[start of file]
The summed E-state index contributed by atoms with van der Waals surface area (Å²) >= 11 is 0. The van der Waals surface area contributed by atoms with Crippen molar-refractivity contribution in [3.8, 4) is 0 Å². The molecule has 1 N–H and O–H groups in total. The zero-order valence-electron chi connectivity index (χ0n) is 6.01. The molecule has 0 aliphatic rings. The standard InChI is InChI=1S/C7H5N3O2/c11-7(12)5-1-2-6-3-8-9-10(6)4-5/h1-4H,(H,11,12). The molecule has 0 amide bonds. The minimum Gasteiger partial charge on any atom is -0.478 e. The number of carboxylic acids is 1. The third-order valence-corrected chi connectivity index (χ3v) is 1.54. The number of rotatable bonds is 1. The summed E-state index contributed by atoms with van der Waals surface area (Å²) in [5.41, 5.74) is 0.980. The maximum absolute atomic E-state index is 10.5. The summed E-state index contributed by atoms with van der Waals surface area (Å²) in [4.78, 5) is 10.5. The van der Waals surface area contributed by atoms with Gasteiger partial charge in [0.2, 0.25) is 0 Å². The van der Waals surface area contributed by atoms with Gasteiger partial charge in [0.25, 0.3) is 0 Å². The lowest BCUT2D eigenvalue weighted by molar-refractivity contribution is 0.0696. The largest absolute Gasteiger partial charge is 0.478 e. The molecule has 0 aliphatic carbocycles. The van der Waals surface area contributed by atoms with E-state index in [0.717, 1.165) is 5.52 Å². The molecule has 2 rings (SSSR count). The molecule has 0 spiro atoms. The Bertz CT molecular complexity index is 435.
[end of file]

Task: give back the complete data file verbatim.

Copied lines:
The summed E-state index contributed by atoms with van der Waals surface area (Å²) >= 11 is 0. The van der Waals surface area contributed by atoms with Crippen molar-refractivity contribution in [3.8, 4) is 0 Å². The molecule has 1 N–H and O–H groups in total. The zero-order valence-electron chi connectivity index (χ0n) is 6.01. The molecule has 0 aliphatic rings. The standard InChI is InChI=1S/C7H5N3O2/c11-7(12)5-1-2-6-3-8-9-10(6)4-5/h1-4H,(H,11,12). The molecule has 0 amide bonds. The minimum Gasteiger partial charge on any atom is -0.478 e. The number of carboxylic acids is 1. The third-order valence-corrected chi connectivity index (χ3v) is 1.54. The number of rotatable bonds is 1. The summed E-state index contributed by atoms with van der Waals surface area (Å²) in [5.41, 5.74) is 0.980. The maximum absolute atomic E-state index is 10.5. The summed E-state index contributed by atoms with van der Waals surface area (Å²) in [4.78, 5) is 10.5. The van der Waals surface area contributed by atoms with Gasteiger partial charge in [0.2, 0.25) is 0 Å². The van der Waals surface area contributed by atoms with Gasteiger partial charge in [0.25, 0.3) is 0 Å². The lowest BCUT2D eigenvalue weighted by molar-refractivity contribution is 0.0696. The largest absolute Gasteiger partial charge is 0.478 e. The molecule has 0 aliphatic carbocycles. The van der Waals surface area contributed by atoms with E-state index in [0.717, 1.165) is 5.52 Å². The molecule has 2 rings (SSSR count). The molecule has 0 spiro atoms. The Bertz CT molecular complexity index is 435.